Learn how to master graphic facilitation—the use of large-scale imagery to lead groups toward a common goal.

Are you tired of implementing the sticky note "dump and clump" during training facilitation? (Is the handwriting on all of those multicolored notes even legible?) After several rounds of diverging and converging, do you wish for something different?

Although dump and clump, or affinity diagramming, is a useful method for capturing group-generated ideas and narrowing them quickly, there are additional—and perhaps more appropriate—methods for today's skilled facilitator to master.

Graphic facilitation basics

One of those methods, graphic facilitation—the use of large-scale imagery to lead groups toward a common goal—is growing in popularity. Graphic facilitators are skilled training professionals who organize information spatially and visually. They use graphic recording, also known as visual recording or visual mapping, to capture a facilitated discussion in real-time.

Graphic facilitation offers many benefits that traditional facilitation does not, such as increased engagement, big-picture thinking, and group memory. The visual aspect grabs learners' attention. Participants often are mesmerized at initial exposure to this technique, which allows them to become involved in creating meaning and watching a plan emerge. With spatial positioning, highlighting, and emphasis, trainers use words and images to illustrate an organized and impactful visual story that lives on both in memory and in art.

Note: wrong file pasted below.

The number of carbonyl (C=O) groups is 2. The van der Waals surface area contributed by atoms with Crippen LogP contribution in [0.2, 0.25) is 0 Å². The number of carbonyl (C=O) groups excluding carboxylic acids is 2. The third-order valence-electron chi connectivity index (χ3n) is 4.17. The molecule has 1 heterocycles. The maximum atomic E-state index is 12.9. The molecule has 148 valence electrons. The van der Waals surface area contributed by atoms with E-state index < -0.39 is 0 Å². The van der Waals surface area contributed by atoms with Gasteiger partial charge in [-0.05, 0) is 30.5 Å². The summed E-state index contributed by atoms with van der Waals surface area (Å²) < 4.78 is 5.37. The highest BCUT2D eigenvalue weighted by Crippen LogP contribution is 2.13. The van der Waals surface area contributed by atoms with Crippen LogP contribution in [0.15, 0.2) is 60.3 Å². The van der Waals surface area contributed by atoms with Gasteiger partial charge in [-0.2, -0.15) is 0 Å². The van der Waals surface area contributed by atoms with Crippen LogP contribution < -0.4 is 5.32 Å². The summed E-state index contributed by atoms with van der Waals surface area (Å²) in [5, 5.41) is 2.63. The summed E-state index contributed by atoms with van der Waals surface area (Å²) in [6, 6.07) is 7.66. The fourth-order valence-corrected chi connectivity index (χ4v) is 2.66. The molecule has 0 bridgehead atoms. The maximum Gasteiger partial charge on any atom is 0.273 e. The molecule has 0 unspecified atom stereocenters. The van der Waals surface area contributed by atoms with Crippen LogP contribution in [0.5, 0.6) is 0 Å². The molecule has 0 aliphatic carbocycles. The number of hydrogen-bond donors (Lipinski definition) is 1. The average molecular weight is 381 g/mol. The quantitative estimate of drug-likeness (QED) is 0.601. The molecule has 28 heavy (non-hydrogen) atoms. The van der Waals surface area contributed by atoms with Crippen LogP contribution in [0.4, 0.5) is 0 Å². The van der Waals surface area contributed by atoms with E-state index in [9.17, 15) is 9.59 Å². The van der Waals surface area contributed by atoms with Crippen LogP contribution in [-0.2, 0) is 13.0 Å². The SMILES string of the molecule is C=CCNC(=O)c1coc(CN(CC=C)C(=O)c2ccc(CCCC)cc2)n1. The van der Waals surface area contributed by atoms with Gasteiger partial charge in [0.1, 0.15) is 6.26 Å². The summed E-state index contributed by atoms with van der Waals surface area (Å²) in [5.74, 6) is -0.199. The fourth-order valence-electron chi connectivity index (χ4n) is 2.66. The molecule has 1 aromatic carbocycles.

Graphic facilitation history

Brandy Agerbeck began graphically recording conceptual conversation maps in 1996. She shares numerous excellent graphic facilitation mini-training sessions on YouTube and displays her vast portfolio online at www.loosetooth.com. Several companies, including The Grove and the Center for Graphic Facilitation, offer in-depth graphic facilitation workshops. The Grove also sells premade graphic recording templates.

An online search of images for graphic facilitation yields a variety of inspiring visual stories. If you incorporate technology into the art of graphic recording, you will see a multitude of images and ideas that convey rapid meaning and insight. (For example, check out the communication tool Prezi at www.prezi.com.)